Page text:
Taken from “Dust Of Yesterday”, out April 16th 2021.
Songwriter and fingerstyle guitarist, Jason McNiff releases his 7th full length album, Dust Of Yesterday, on April 16th. Produced and engineered by Roger Askew (Joe Strummer, Wilko Johnson, Christy Moore) the album was recorded throughout the summer and autumn of 2020 in Roger’s home studio in Eastbourne, UK. It features McNiff’s signature acoustic guitar work throughout with significant contributions from Beth Porter (of Eliza Carthy’s band) on cello and Basia Bartz (Dana Immanuel, Rob Corcoran) on violin.
His first album since leaving London – McNiff is now based in Hastings – Dust of Yesterday is an elegy on moving away from a beloved place and a lament for lost youth. We are treated to a musical tour of McNiff’s life to date, from his 8-year residency as a Flamenco guitarist in a Spanish bar in Waterloo (Damaged Woman) to hopping the northbound train from King’s Cross, hiding in the lavatory up to Nottingham (A Load Along). All the songs on Dust of Yesterday, in one way or another, speak of the past. But it is not bleary-eyed nostalgia.
“I read somewhere that it is possible to literally change the past and I became very interested in this idea. It so happened around the same time that I discovered the Greek/Egyptian poet, Cavafy. In his poems he would talk about the past, but the memory is not a thing of the past, but something that is still part of him the present. I could relate to that. “
Musically, Jason is influenced by the British acoustic guitarists (Jansch, Graham, Wizz Jones) and the great folk/rock troubadours of the 60s and 70s. He loves Mark Knopfler in the early days; the English teacher turned reluctant rock star, singing about Leeds and Newcastle and sounding like JJ Cale. For McNiff, the lyrics are central, and he has been especially captivated by those considered poets and writers as well as musicians. He loves literature and cites Hemingway, Chekhov and the aforementioned Cavafy, as major influences in his work. ( He has ‘translated’ Hemingway’s ‘For Whom the Bell Tolls’ into a song on a previous album, ‘Nobody’s Son’)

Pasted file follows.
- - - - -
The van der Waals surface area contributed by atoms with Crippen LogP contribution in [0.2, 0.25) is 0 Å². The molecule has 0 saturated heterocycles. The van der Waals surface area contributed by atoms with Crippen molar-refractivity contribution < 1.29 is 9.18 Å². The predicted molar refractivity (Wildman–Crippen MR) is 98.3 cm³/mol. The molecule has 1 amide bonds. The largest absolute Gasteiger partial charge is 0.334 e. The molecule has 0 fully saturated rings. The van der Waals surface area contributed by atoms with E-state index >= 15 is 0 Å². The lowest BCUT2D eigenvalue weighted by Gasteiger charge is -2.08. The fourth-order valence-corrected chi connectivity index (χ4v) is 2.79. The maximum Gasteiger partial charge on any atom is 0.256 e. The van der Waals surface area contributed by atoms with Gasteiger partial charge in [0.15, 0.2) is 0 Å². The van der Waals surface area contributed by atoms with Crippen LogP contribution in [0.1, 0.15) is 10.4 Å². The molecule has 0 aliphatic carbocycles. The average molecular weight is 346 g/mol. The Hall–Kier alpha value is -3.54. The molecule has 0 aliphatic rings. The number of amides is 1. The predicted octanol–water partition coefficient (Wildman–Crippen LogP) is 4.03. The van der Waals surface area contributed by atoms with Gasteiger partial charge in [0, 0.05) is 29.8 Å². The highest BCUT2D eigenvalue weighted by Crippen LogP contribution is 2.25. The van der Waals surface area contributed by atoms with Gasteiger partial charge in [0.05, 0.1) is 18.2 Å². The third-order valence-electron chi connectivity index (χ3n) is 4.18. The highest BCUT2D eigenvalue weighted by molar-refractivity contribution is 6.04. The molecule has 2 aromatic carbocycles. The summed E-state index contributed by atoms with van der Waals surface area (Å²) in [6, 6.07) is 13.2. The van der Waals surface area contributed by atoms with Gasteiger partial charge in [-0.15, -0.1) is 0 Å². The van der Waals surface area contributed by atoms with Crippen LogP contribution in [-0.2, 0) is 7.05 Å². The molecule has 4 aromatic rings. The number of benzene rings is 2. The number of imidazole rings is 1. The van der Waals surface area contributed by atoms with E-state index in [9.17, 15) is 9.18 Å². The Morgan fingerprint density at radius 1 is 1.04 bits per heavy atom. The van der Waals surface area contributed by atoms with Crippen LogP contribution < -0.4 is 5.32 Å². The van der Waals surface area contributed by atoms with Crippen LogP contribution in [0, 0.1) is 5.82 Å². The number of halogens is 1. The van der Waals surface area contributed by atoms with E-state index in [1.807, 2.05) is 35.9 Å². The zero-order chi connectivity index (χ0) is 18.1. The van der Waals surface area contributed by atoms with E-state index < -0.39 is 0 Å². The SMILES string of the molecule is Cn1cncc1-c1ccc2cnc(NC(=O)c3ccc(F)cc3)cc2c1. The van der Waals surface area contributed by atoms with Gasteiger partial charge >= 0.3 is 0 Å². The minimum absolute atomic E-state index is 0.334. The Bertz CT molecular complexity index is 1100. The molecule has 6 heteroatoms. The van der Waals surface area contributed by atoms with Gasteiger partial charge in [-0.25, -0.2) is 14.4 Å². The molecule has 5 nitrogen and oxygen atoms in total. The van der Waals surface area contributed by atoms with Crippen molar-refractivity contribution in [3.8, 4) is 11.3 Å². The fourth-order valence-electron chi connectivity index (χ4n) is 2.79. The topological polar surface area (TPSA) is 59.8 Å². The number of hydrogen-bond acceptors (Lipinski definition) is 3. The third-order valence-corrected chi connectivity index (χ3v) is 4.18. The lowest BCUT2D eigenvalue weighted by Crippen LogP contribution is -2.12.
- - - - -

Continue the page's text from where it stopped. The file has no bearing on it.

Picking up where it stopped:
Jason McNiff was born in Bradford, Yorkshire in 1974 to an Irish father and Polish mother. Academically gifted, he did well at school and went to the University of Nottingham to study French and Russian. He fell in with the Folk & Blues scene in that city before moving to London in the mid-nineties to do another degree in English Lit. He was just in time to catch the Bert Jansch residency at the 12 Bar club. For 6 months, every Wednesday night, McNiff would be in the front row of Soho’s tiny club learning fingerstyle from the master. He would later sign his first record deal with Snowstorm Records, a label run by Bert’s brother-in-law and found himself opening for Bert on numerous occasions.
There followed a string of albums on various labels, including 2003’s Nobody’s Son (Americana UK album of the year) and 2011’s April Cruel (nominated for best alt-country album at the Independent Music Awards in the US.) He became interested in Italian music around this time and played all over Italy with the combat folk group, Modena City Ramblers. His brother is a tour guide in Vatican City, and for a spell, Rome was called home. He recently moved to Hastings in Sussex where he runs the popular Sundowner music event. Since March 2020 he has taken this online and is, at the time of writing, on show No.42.
About the track: ‘Try for the Sky’ is probably the best song I’ve written, and by far the quickest! It’s like I plucked it out of the sky already fully formed, giving me no opportunity to interfere, tinker, or spoil it in any way. Finally, i think I know what they’re talking about, the greats like Neil Young & Bob Dylan, when they say they don’t feel like the author of their own work. I certainly don’t have the feeling that I wrote this one. – Jason McNiff